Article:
T'ingfang Lew was a leading Chinese educator, author, and editor. He was educated in China and at Columbia University in New York City (M.A.; Ph.D.). His Bachelor of Divinity degree was from Yale and he studied at Union Theological Seminary, New York City, where he also taught Christian education. Lew lectured throughout America at schools and colleges from 1926 to 1938 and received an S.T.D. degree from Oberlin College.
In 1932, Lew began to chair the commission to prepare a Chinese Union hymnal. The resulting Hymns of Universal Praise was published in 1936. Its music editor was Bliss Wiant, a colleague of Lews's at Yenching University in Peking. Lew also edited the Union Book of Common Prayer which was used by four Protestant Ch… Go to person page >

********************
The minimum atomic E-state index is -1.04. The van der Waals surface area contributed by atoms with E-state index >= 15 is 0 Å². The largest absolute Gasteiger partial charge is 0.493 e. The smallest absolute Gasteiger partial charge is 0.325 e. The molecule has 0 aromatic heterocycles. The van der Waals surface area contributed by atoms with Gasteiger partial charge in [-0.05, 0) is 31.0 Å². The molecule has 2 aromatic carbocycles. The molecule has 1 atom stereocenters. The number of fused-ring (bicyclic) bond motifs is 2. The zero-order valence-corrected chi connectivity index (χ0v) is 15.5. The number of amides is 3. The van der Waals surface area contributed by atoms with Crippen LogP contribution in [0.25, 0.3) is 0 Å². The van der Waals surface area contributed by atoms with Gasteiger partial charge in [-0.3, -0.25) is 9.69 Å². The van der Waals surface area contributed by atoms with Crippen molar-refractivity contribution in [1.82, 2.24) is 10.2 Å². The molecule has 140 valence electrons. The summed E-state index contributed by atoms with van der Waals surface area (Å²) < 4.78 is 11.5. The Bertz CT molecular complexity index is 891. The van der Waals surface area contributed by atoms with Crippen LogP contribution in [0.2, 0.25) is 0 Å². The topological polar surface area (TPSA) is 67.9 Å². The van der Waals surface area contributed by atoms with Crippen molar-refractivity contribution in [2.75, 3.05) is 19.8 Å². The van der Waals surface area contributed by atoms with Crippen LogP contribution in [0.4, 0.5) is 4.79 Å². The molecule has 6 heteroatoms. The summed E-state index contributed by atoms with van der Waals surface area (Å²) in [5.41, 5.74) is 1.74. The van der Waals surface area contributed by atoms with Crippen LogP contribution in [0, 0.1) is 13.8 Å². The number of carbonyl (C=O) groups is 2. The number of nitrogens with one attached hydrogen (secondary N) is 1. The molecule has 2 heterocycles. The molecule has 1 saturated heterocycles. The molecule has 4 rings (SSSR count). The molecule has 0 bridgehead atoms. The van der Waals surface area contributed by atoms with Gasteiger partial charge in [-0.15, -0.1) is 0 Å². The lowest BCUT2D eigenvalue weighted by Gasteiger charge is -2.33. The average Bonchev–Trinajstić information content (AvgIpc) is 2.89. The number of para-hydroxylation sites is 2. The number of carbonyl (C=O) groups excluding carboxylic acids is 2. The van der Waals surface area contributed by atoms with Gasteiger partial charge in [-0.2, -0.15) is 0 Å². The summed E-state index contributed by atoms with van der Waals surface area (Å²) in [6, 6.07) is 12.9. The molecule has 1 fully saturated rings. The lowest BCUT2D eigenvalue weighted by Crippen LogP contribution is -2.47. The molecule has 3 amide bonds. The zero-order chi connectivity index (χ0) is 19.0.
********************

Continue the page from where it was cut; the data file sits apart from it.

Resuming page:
Author: Cecil Frances Alexander
As a small girl, Cecil Frances Humphries (b. Redcross, County Wicklow, Ireland, 1818; Londonderry, Ireland, 1895) wrote poetry in her school's journal. In 1850 she married Rev. William Alexander, who later became the Anglican primate (chief bishop) of Ireland. She showed her concern for disadvantaged people by traveling many miles each day to visit the sick and the poor, providing food, warm clothes, and medical supplies. She and her sister also founded a school for the deaf. Alexander was strongly influenced by the Oxford Movement and by John Keble's Christian Year. Her first book of poetry, Verses for Seasons, was a "Christian Year" for children. She wrote hymns based on the Apostles' Creed, baptism, the Lord's Supper, the Ten Commandment… Go to person page >
ROYAL OAK is presumably named for a tree at Boscobel, Shropshire, England, in which King Charles II hid during the Battle of Worcester, 1651. A folk song that may well be older than the seventeenth century, ROYAL OAK was associated in the 1600s with the loyalist song "The Twenty-Ninth of May," a son…